From 2007 to 2012, I dedicated five years of my life to becoming an effective social studies instructor. All through the education coursework, the classroom observations, the student teaching, the substitute teaching assignments, and the full time teaching and coaching positions, I observed on numerous occasions administrators, teachers, coaches, and other practitioners of secondary education tell students, “you can be anything you want to be, if you work hard enough.” While this advice was well intended and accepted by the recipient as words of encouragement, I felt that the students who accepted this mantra were done a disservice because it is not true: you cannot be anything you want to be, even if you work hard enough, because you might not have the talent, skill or ability.
The formative years of adolescence and young adulthood are for discovering and learning one’s talents. But not everyone possesses the same skills and abilities. Some students have a faculty for numbers, others not so much; some have a proclivity for reading and writing, in other students this is not as prominent; some students are more oriented for contemplation and deliberation, while others are more action-oriented; some possess a talent for the visual and performing arts or great athletic ability, while other students are not as inclined toward the performing arts or athletics. The best service a school administrator, teacher, or coach can offer is to help students acknowledge, accept, cultivate, and appreciate their strengths. In doing so, students become more of whom they are naturally. They spend less energy trying to overcome deficiencies perceived as weaknesses in hopes of become something that is just not the right fit (e.g. a student who struggles with math is advised to study engineering).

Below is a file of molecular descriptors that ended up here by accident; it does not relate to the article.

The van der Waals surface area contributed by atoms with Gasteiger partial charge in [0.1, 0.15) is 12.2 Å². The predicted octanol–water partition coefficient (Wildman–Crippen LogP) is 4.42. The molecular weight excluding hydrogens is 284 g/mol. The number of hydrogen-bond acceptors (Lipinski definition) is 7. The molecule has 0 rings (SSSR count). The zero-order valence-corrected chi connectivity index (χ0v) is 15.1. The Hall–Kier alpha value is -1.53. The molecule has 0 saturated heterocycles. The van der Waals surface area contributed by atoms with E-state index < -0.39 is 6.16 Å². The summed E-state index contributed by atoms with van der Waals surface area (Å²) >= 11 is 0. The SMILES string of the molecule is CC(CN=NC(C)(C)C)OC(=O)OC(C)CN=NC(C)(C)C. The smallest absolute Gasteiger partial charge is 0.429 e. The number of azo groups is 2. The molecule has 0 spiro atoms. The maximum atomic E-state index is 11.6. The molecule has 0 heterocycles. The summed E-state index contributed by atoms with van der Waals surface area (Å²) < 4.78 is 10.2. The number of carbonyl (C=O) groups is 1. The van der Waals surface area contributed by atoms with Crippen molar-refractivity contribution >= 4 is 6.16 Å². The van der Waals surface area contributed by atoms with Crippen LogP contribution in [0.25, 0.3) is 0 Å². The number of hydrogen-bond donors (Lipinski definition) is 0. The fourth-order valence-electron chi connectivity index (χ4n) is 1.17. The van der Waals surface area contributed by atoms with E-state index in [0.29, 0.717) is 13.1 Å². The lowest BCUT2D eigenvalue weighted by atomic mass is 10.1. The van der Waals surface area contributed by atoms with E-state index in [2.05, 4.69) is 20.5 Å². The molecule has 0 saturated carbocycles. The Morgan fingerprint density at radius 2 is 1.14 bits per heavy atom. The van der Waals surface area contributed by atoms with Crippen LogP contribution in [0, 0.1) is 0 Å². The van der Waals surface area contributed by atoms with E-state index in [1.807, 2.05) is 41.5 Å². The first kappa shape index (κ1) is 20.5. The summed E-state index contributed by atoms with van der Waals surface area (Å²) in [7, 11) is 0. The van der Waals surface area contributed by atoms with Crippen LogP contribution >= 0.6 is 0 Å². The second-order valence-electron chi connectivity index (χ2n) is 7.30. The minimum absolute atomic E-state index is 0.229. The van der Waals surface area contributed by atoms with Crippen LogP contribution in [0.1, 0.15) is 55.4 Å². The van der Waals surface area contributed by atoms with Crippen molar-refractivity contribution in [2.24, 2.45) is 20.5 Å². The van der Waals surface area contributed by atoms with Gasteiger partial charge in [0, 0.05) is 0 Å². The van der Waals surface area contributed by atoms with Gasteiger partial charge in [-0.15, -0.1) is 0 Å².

Business executives, managers, and supervisors can apply these lessons to the people they lead as well. Between 1997 and 2007 the Gallup Organization surveyed 10 million people about workplace engagement and found that there is a 1% chance that an employee will be actively disengaged from their work if their manager or supervisor focuses on their strengths (Rath 2007, iv). Conversely, there is a 22% chance that that employee will actively disengage from work when a manager focuses on weaknesses (Rath 2007, iv). If an employee is altogether ignored by their manager or supervisor there is a 40% chance that the employee will be actively disengaged from their work (Rath 2007, iv). The message: the way to ensure employee engagement and productivity is to empower employees by focusing on their strengths and allowing them to display their talents every day.
Rath, Tom. 2007. Strengths Finder 2.0. New York: Gallup Press.